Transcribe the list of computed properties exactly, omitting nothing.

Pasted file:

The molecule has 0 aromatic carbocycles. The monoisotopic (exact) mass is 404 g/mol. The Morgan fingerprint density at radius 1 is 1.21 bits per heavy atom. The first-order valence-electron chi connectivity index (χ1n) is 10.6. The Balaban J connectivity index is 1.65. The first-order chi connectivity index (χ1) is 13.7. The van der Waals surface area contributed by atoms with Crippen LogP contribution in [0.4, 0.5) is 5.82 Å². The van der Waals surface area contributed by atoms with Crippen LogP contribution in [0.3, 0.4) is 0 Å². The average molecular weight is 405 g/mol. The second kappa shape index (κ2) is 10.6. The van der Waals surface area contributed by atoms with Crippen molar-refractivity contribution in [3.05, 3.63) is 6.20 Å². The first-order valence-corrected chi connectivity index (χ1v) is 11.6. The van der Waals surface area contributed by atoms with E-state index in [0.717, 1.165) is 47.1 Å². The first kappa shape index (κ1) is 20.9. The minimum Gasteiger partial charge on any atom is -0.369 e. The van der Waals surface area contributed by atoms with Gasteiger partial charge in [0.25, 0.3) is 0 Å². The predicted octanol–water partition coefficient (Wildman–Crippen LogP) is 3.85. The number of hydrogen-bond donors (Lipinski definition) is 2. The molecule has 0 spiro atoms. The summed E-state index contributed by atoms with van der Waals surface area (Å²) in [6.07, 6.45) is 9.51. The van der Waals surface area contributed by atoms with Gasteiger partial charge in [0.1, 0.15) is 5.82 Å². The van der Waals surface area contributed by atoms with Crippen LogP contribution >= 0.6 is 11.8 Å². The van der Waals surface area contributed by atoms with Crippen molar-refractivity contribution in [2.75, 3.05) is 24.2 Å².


The molecule has 0 aromatic carbocycles. The monoisotopic (exact) mass is 404 g/mol. The Morgan fingerprint density at radius 1 is 1.21 bits per heavy atom. The first-order valence-electron chi connectivity index (χ1n) is 10.6. The Balaban J connectivity index is 1.65. The first-order chi connectivity index (χ1) is 13.7. The van der Waals surface area contributed by atoms with Crippen LogP contribution in [0.4, 0.5) is 5.82 Å². The van der Waals surface area contributed by atoms with Crippen LogP contribution in [0.3, 0.4) is 0 Å². The average molecular weight is 405 g/mol. The second kappa shape index (κ2) is 10.6. The van der Waals surface area contributed by atoms with Crippen molar-refractivity contribution in [3.05, 3.63) is 6.20 Å². The first-order valence-corrected chi connectivity index (χ1v) is 11.6. The van der Waals surface area contributed by atoms with E-state index in [0.717, 1.165) is 47.1 Å². The first kappa shape index (κ1) is 20.9. The minimum Gasteiger partial charge on any atom is -0.369 e. The van der Waals surface area contributed by atoms with Gasteiger partial charge in [0.25, 0.3) is 0 Å². The predicted octanol–water partition coefficient (Wildman–Crippen LogP) is 3.85. The number of hydrogen-bond donors (Lipinski definition) is 2. The molecule has 0 spiro atoms. The summed E-state index contributed by atoms with van der Waals surface area (Å²) in [6.07, 6.45) is 9.51. The van der Waals surface area contributed by atoms with Gasteiger partial charge in [0.1, 0.15) is 5.82 Å². The van der Waals surface area contributed by atoms with Crippen LogP contribution >= 0.6 is 11.8 Å². The van der Waals surface area contributed by atoms with Crippen molar-refractivity contribution in [2.75, 3.05) is 24.2 Å².